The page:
How to Replace the Motor Brush on a Treadmill
By Simon Gould
Electric motors use brushes because there needs to be electrical contact between moving parts. The motor needs to turn using the power fed to it to move the belt beneath you in a treadmill. The brushes are very individual to the treadmill and look very different. They are best purchased from the manufacturer or specialized treadmill parts stores.
How often the treadmill motor brushes need to be replaced
The recommendation is every 2 years or 1,000 hours of use. If the brushes wear out, it will cause sparks to occur in the motor. This could cause any wiring to burn or the circuit board to be affected. The first you may realize there’s a problem is with a burning smell coming from the motor compartment. The belt may also slow when you step on it.
Even checking the motor brushes will be beyond the technical expertise of most treadmill owners. They’re usually located within the motor and can’t be easily seen. I usually recommend an annual service or inspection of a treadmill by a professional and worn brushes are something that would be spotted during this. If you’ve paid a lot for your treadmill, then this is worth having.
Is it definitely the brushes causing the issue?
The problem where brushes may be needed is when the treadmill slows down when you step on the deck. There could be a few reasons for this to happen and I’ll go through these. Treadmill repair engineers are the best people to know when the motor brushes need to be replaced. They have the most experience in answering faults in used treadmills.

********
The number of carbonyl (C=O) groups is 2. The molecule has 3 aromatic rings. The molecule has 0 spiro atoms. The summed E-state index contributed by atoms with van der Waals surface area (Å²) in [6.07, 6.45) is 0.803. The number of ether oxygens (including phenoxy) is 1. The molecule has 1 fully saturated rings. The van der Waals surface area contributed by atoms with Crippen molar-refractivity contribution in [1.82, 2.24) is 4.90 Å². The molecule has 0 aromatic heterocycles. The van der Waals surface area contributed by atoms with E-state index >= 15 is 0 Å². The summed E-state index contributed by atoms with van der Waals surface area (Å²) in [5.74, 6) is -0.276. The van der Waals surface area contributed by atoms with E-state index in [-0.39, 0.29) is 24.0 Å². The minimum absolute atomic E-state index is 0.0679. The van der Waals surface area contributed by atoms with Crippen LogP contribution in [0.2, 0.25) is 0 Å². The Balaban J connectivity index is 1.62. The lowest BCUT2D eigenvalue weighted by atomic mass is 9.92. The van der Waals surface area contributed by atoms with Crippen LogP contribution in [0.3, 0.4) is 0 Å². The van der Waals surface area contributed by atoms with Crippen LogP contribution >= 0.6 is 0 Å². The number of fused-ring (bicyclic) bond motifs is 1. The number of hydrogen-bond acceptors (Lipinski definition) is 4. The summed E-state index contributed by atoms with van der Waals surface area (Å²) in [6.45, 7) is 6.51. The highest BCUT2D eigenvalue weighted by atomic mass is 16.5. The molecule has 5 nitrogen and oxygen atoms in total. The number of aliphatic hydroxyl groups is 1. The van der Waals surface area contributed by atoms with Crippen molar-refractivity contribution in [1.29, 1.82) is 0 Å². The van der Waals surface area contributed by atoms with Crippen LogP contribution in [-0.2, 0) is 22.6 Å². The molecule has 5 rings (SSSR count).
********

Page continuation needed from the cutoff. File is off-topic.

Treadmill Doctor, who are one of the leading treadmill repair people in the US, have made a page where they discuss what the problem could be when the treadmill loses power when you step on the deck. They have listed 4 possible reasons for the problem and, helpfully, how often each is likely to be the cause.
Treadmill Doctor find that the reason for the problem, 85% of the time, is that the deck and/or the belt are worn. This is in their repair staff’s experience. They say that the second cause (8% of the time) could be the walking belt and/or motor are too tight. This makes a lot of sense because if the belt or motor is tight and you put a heavy weight on it (your body) then it’s going to slow down.
They say only 5% of the time have they have diagnosed the problem and found that it’s the brushes that need changing. That’s very small. The last cause (2%) is the controller dropping output. If you’re confident it’s the brushes and plan to change them yourself then my advice would be for you to approach your manufacturer and buy them there.
If the manufacturer don’t sell them or you want to call someone out to diagnose and fix the problem then Treadmill Doctor can do both for you. They’ve been online since 1999 and have many good reviews on the internet. They’ve always answered any email question I’ve had with great detail and speed. They can help service or repair all kinds of exercise equipment and have good advice on their site.
Thinking of buying a treadmill? Here’s my favorite, I always recommend it when asked*